Wednesday, January 04, 2012

Telluride Historical Museum

Lex's Ghost Story

Wow, did I get a classic case of the wheebie-jeebies watching “Ghost Hunters.” They were at the Waverly Hills Sanatorium in my birthplace of Louisville, KY. They estimated that between 60,000 to 10,000 had died there of tuberculoses, but it turns out to be more like 8,000.

That is still a lot.

My first experience with my sixth sense capabilities was at Gettysburg. As a rambunctious seven-year-old, I could hardly wait to play war on the battlefield. Had a Confederate cap - my Mississippi Grandmother Rodgers gave it to me, she would have skinned me if I wore a Union cap - and holster and toy six-shooter.

When we got to Gettysburg, I remember being moved with what I can only describe as a sense of bone-chilling respect and awe. Just like when we would visit my grandfather’s grave in Louisville. Instinctively, without being told, I knew this was not a place to play pretend war, and I left the cap and pistol in the car and walked around the grounds solemnly with my parents.

During college, while home on summer vacation, I went for a run on a hot night on the road that surrounds the Indian Hills Country Club golf course of "Caddy Shack" fame. It was a hot, steamy night, and I remember thinking it was beautiful the way little patches of fog rose up from the fairways.

Until I got a chill*.

This was a slow, creeping chill and it was a chill not from the outside, as I said, it was hot. No, this chill came from somewhere deep inside of me. Distinctly had the thought that this was a chill of instinctive warning or danger. The deep recesses of my brain were trying to tell me something was wrong.

Suddenly I started seeing things, like shadows, running at me in the corner of my eyes. When I looked, they weren't there. This was the most spooked I had ever been in my life. Couldn't run out of there fast enough.

Now, I knew that there were a ton of Indian artifacts unearthed in the area. It was called Indian Hills for good historical reasons. What nobody had told me, or I hadn't remembered, until I related this story to them, that the golf course was actually built on an old Indian burial ground.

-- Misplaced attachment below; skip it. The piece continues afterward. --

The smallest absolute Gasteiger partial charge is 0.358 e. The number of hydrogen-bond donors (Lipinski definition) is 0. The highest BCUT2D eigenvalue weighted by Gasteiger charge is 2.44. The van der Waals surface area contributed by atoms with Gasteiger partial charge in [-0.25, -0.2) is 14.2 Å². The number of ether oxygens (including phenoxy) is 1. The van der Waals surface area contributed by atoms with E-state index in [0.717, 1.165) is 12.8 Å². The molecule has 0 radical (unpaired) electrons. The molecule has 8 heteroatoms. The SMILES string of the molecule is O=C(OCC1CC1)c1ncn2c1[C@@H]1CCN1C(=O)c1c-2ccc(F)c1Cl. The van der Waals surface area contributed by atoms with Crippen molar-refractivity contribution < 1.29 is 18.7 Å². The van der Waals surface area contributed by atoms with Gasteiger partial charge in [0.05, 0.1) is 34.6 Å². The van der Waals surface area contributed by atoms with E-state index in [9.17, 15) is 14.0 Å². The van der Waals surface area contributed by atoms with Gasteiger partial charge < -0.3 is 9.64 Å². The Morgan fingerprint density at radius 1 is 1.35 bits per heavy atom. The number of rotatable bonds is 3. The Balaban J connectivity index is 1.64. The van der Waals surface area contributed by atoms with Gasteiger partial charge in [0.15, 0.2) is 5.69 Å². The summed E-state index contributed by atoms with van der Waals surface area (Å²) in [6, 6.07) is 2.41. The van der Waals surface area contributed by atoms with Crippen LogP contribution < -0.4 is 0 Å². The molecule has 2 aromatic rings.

A few years later, when I worked in New York, we visited Gloucester, MA and our friend, John, took me and my buddies, Hondo and Wally, in a little fishing boat, on a tour of the area. We stopped at this spooky-looking island, lots of willow trees and tall grass. In the middle of the spooky-looking island was an even spookier looking abandoned one story Victorian/government brick hospital built in the early 1900’s. Our guide/buddy, Johnnie, wouldn’t tell us what it was, but told us to look in the windows.

Inside the long and narrow room were row after row of rusty iron lung machines. Most were six feet long. Some were tiny. This was a hospital for people with terminal polio. People of all ages.

Just then, one of my three idiot buddies, thinking they’re funny, lightly touched my shoulder. I jumped three feet off the ground, when I came down I swore at them like crazy. I was seriously spooked and pissed someone did that. The problem?

They were all standing at least twenty feet away looking in other windows. They couldn’t have touched me.

Years later, my lovely child-bride, Virginia, and I were shopping in Telluride, CO when we saw a cool looking old government Town Hall-looking red brick building that was now converted into the town museum.

The museum itself was interesting enough - and I strongly recommend a tour. The newspaper from when Butch and Sundance robbed the bank. (The Bank of Telluride is the opening black and white scene in the movie) Lots of pictures of hookers and miners and Native American artifacts.

An article about a doctor in Telluride in the 50‘s who claimed to have invented a great new pain killer. So great it enabled him to remove his own appendix. Upon doing so, he was stripped of his license and, as the story goes, he went mad. (But if you ask me, anyone who takes out their own perfectly good organ, that ship has already sailed)

It is the middle of July and it is hot outside and inside the museum. But I keep getting the chills off and on. Like walking into fog, but there is no fog. This starts to give me the wheebie-basheebie-geebies heebies. Skin crawling, hair sticking up and ehhh-eeeee-thang.

Out of the corner of my eye, I see a guy in the other room - for the shortest of split seconds - who I first think is some douche-bag dressed up in period clothing: Derby hat, puffy white shirt with suspenders, baggy trousers and boots. In the next split second I turn to look at him, he’s not there.

That’s it, officially creeped out, I go straight up the woman behind a desk who appears to be in charge and ask if there is something going on and explain what has been happening to me.

She just smiles knowingly and says;

“Oh, you’re one of those people. This used to be the minor's hospital. We’ve had countless reports of paranormal activity.”

Fricking place was haunted and I had no idea going in it.

If you ask me, that ghost sh*t be real.

*The chill I had is the same chill reported by shark attack survivors just prior to being attacked.